FOCUS caught up with Rachael Cavanagh, Aboriginal Partnerships Leader with Forestry Corporation to discuss the recent cultural burn that Forestry Corporation carried out with the Gumbyanggirr community at Niigi Niigi, or Sealy Lookout.
What is a Cultural Burn?
First Nations People of Australia have been using Traditional Cultural Burning Practices to manage land and Country for millennia. There are many layers attached to Cultural Burning Methods; some of these were used for Ceremony, hunting and gathering and to manage country keeping it healthy and safe.
Traditional Cultural Burning is carried out through cool burns, using spot ignition through a mosaic pattern. This allows for our wildlife to be able to move freely and carefully away from the fire, protects the top soil and promotes grasses and bush tucker. Traditional Cultural Burning reduces fuel loads and more importantly maintains the health of Country and forests.
What is the significance of a Cultural Burn in current land management practices?
For far too long burning practices have been about hazard reduction and asset protection, and being able to implement Traditional Cultural Burning methods in managing Country is vital to keep forests healthy. After wildfire you can see the damage it does to the bush and wildlife, and it takes a long time for the bush to recover. Also, due to the lack of the right type of burning that’s frequent and mild, we are seeing forests across the state becoming sick. As research states and history shows, using these methods ensure that the ecology is balanced. These practices are part of the deep understanding and knowledge of Country by Aboriginal peoples. Being able to engage the local Aboriginal community back out on Country to practice their traditional obligations as the Traditional Custodians is crucial. This empowers local communities, improving the overall health and wellbeing of people and Country.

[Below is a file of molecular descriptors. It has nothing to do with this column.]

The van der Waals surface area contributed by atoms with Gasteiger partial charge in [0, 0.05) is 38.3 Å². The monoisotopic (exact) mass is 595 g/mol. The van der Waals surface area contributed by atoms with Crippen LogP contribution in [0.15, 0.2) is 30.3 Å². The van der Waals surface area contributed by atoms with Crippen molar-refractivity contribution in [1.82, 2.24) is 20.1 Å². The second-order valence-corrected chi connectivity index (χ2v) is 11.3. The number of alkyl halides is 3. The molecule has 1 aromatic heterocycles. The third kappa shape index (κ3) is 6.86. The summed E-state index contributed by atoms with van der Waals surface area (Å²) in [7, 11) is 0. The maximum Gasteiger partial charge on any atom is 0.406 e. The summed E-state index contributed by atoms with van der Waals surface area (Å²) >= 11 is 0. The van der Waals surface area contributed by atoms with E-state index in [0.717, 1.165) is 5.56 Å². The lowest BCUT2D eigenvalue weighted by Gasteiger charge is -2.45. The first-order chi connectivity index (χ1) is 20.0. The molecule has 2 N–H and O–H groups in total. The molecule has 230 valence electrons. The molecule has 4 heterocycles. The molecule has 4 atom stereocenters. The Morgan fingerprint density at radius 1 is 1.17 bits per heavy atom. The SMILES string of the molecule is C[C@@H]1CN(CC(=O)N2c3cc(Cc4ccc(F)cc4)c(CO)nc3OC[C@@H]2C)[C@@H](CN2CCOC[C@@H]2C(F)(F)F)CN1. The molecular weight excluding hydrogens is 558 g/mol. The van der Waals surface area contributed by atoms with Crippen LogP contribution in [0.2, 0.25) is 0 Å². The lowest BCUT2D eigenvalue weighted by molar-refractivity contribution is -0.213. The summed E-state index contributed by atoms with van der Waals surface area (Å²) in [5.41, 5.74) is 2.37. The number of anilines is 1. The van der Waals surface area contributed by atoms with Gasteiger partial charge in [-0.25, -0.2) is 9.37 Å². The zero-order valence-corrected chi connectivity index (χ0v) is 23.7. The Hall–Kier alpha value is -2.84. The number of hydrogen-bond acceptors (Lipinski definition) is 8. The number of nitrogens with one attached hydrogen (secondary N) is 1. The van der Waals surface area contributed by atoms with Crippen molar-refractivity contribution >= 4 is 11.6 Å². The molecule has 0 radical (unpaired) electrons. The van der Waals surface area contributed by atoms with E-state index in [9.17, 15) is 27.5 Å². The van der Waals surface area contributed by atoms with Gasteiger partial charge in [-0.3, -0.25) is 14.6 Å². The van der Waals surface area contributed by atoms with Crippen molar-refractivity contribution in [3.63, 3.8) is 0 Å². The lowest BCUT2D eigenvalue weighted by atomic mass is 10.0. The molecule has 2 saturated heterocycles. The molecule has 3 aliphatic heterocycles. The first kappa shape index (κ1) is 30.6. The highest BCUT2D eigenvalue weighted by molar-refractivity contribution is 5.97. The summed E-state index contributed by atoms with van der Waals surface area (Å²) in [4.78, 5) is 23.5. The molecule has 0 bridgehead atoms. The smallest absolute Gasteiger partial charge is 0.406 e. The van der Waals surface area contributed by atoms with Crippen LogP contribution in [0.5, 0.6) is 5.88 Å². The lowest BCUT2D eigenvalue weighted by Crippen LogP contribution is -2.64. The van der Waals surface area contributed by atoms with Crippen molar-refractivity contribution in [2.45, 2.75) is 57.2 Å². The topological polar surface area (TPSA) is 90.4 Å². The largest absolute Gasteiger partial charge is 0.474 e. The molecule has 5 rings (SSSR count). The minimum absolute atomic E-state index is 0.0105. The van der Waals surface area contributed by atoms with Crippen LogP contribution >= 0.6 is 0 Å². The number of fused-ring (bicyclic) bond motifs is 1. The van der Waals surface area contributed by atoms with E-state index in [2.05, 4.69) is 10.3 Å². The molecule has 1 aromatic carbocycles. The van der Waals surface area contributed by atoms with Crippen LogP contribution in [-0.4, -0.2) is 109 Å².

Can you tell us about the Cultural Burn that happened at Niigi Niigi, Sealy Lookout, and how that came about?
On the 8th May, in partnership with the wider Gumbaynggirr community, Coffs Harbour and District Local Aboriginal Land Council, Bularri Muurlay Nyanggan, we started our Cultural Burning at Niigi Niigi or Sealy Lookout. The community led partnership started with a traditional performance and Welcome to County by the local Gumbaynggirr people. Uncle Bing, a respected local Elder, then used traditional fire sticks to light the fire.
We all conversed and watched the fire slowly move through the bush. The partnership was successful due to the community engagement, with lots of planning and the fact that community from all ages were helping. It was fantastic to see the transfer of knowledge between generations.
One of the reasons this burn is important is that we know the hills traditionally were burnt regularly, as the name Niigi Niigi in Gumbaynggirr language means charred charred, and it was great to bring traditional practice back to this area.
Tell me about the partnerships with community and why they are important.
Community engagement is essential for the successful outcomes of our partnerships. It is important that community is involved in the planning and has control of the decision-making, as they hold the knowledge to their Country. This ensures that we deliver culturally appropriate partnerships and outcomes specific to each community we work with.
A key part of what we do is maintaining genuine relationships with community to maintain our partnerships. One of our team’s goals is to return the community back to the bush and return the bush to the people, and we can only do this if our partnerships with community are strong. It’s about having fun too, sharing knowledge and stories, and the burn at Niigi Niigi was a great example where we all shared and had a great day.
What are the future plans for Cultural Burning on State Forests?
We are currently planning a number of joint burns we hope to deliver this year, if not the next. The Cultural Burning program is in its infancy, so we are all still learning and working out how to best implement these methods. We need to follow our organisation’s policies and procedures around safety and regulation, so we are still finding our way in how we can burn with community in a contemporary style. With the bush being sick and with high fuel loads, Cultural Burns need to be fluid and specific to each area to help get Country back right again.
I hope in the near future we will be regularly engaging Aboriginal Communities to help
safely manage State Forests using traditional fire techniques, providing local employment for our communities and allowing for the traditional connections to Country to be maintained.